Street View cars, Trekkers and trikes are always striving to unveil new informative and entertaining views of the world, making Google Maps more useful and comprehensive. In recent weeks, we have launched two exciting European projects — one in Switzerland, the other in Russia — which literally take the images to a new velocity and a new height!
StreetView Trekker climbs the Swiss Alps
Together with the Swiss Alpine Club (SAC) and the Swiss Tourism Board (MySwitzerland.com), we launched a contest called “Queen of the Alps.” High in the Swiss Alps, far from any road or other buildings, are picturesque huts used to spend a night by farmers and vacationers.
It often takes a full day hike to reach these out of the way huts. We ran online vote to find the favorite Swiss hut, promising to film the choice for Street View. The Swiss Alpine Club’s Lauteraarhütte-SAC in the canton of Berne (region “Grimselgebiet”) won. It took our Trekkers a five hour hike up the Grimsels Hospiz to capture this exciting imagery.
The interior of the winning alpine hut
In Russia, the site of our Street View shoot was much more accessible but just as exciting - the Winter Olympic venues in Sochi. Stroll around the Fischt stadium which hosted the opening and closing ceremonies. Walk on the Ice Palace "Iceberg" and visit the Olympic Village, where your favorite team stayed.
In particular, take a look at the new Formula 1 track in Sochi. It is located in the city’s Olympic Park and is the only Formula 1 track in Russia. From October 10-12, Russia will host its first World Championship race.
The new Sochi Formula 1 Track on StreetView
Before the event, we thought it would be cool for racing fans to test out the new track. The new Street View imagery allows anyone, anywhere to preview the route. Take a spin.
Posted by Marta Nowak-Przygodzka, Street View team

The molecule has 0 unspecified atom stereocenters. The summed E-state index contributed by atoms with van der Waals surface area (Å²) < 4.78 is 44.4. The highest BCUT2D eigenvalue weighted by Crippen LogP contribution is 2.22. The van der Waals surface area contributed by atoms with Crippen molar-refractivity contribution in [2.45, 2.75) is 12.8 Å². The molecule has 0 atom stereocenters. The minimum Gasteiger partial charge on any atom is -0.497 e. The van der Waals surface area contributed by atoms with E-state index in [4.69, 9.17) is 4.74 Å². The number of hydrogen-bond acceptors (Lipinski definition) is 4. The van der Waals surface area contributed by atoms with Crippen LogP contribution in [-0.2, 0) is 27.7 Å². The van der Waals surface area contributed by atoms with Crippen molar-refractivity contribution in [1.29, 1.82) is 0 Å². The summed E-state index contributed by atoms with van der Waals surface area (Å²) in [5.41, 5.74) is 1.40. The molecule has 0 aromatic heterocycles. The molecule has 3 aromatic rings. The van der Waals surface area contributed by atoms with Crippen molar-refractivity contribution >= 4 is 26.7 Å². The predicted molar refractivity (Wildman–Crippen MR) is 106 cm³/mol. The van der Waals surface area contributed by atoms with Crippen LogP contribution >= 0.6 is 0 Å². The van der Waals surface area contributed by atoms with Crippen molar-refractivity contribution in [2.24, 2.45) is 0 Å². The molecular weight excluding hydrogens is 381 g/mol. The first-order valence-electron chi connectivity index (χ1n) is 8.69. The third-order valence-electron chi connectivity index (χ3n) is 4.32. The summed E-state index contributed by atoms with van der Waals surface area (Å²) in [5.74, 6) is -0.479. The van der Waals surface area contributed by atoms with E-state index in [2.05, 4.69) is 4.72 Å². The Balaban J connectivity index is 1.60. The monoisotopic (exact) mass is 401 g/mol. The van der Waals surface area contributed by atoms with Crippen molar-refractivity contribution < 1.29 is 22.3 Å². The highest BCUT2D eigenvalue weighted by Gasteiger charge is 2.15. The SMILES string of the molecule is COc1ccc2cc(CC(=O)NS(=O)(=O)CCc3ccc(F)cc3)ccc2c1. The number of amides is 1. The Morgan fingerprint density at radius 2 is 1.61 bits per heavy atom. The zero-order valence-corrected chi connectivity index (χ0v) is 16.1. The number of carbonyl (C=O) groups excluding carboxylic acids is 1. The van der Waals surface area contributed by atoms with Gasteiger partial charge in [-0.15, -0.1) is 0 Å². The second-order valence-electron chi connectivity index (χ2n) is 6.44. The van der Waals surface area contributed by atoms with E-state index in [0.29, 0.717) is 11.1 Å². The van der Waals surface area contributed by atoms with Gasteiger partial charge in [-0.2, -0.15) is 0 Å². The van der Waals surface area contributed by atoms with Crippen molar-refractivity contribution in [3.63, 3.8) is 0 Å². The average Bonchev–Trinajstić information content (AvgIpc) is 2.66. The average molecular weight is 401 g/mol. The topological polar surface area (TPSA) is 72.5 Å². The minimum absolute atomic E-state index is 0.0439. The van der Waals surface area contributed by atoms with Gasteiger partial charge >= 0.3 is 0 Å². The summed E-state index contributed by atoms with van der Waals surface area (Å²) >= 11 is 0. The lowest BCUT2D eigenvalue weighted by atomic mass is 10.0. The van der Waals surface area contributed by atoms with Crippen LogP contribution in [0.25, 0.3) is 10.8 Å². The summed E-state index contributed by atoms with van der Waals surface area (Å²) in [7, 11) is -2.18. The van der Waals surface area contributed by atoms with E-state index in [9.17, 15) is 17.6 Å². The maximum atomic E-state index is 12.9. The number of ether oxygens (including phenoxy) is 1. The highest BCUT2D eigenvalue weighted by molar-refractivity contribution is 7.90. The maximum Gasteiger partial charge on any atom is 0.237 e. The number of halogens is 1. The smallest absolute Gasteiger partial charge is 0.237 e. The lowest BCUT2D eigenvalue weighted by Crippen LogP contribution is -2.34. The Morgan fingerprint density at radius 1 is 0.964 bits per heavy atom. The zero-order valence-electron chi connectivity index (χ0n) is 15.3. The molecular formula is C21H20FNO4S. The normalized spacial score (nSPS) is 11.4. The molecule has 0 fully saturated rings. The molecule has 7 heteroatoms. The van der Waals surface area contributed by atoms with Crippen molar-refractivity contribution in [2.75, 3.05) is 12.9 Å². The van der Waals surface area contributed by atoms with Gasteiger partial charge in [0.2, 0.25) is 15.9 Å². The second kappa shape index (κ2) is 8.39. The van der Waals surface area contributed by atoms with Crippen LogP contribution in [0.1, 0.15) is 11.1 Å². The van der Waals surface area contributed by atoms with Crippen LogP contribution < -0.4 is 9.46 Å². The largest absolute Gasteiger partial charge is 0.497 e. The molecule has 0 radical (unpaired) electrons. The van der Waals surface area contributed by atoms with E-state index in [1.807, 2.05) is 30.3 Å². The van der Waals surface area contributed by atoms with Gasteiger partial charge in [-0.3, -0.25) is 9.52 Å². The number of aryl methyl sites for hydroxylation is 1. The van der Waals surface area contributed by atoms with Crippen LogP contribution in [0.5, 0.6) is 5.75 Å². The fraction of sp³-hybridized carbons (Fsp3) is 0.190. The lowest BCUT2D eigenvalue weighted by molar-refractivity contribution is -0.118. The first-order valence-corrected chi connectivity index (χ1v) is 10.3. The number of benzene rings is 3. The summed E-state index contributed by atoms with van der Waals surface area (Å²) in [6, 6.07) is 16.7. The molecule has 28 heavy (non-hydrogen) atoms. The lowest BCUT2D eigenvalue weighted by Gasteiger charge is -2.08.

More than a millenium before the birth of the European Union, a style of architecture and art spread across the continent. It was called Romanesque and it emerged almost simultaneously in Spain, France, Italy, and Germany with sufficient unity to be considered Europe’s first common international art style.
Celebrating this achievement, our Cultural Institute just has launched launch a new, virtual exhibition, called “Origins of Romanesque: the Birth of Europe.” Curated by the Santa María la Real Foundation, it presents 26 iconic expressions of Romanesque beauty, explaining their social, political and cultural context. More than 100 guests attended the launch event in Madrid, featuring the president of the Foundation, José María Perez Peridis and the President of National Heritage as speakers.
Monestaries and abbeys led the way in spreading Romanesque constructions. In Spain, Romanesque cathedrals, churches, monasteries, cloisters and chapels mark the famed Camino de Santiago pilgrammage route.
Elsewhere in Europe, abbeys in Fulda,Lorsch, St. Gallen and Bobbio arose in the 11th century and became beacons for the new style, as did Europe’s first universities, beginning with Bologna in 1088.
Beside exploring Romanesque buildings, the new online exhibition includes drawings, photographs, films and video about Romanesque Europe.
We hope this present exhibition is only the first of a series, exploring other a series of exhibitions on life and art in Europe from Roman to modern times. Our goal is help everyone learn about and enjoy the beauties from the past.
Posted by Barbara Navarro, Director of Institutional Relations and Public Affairs Google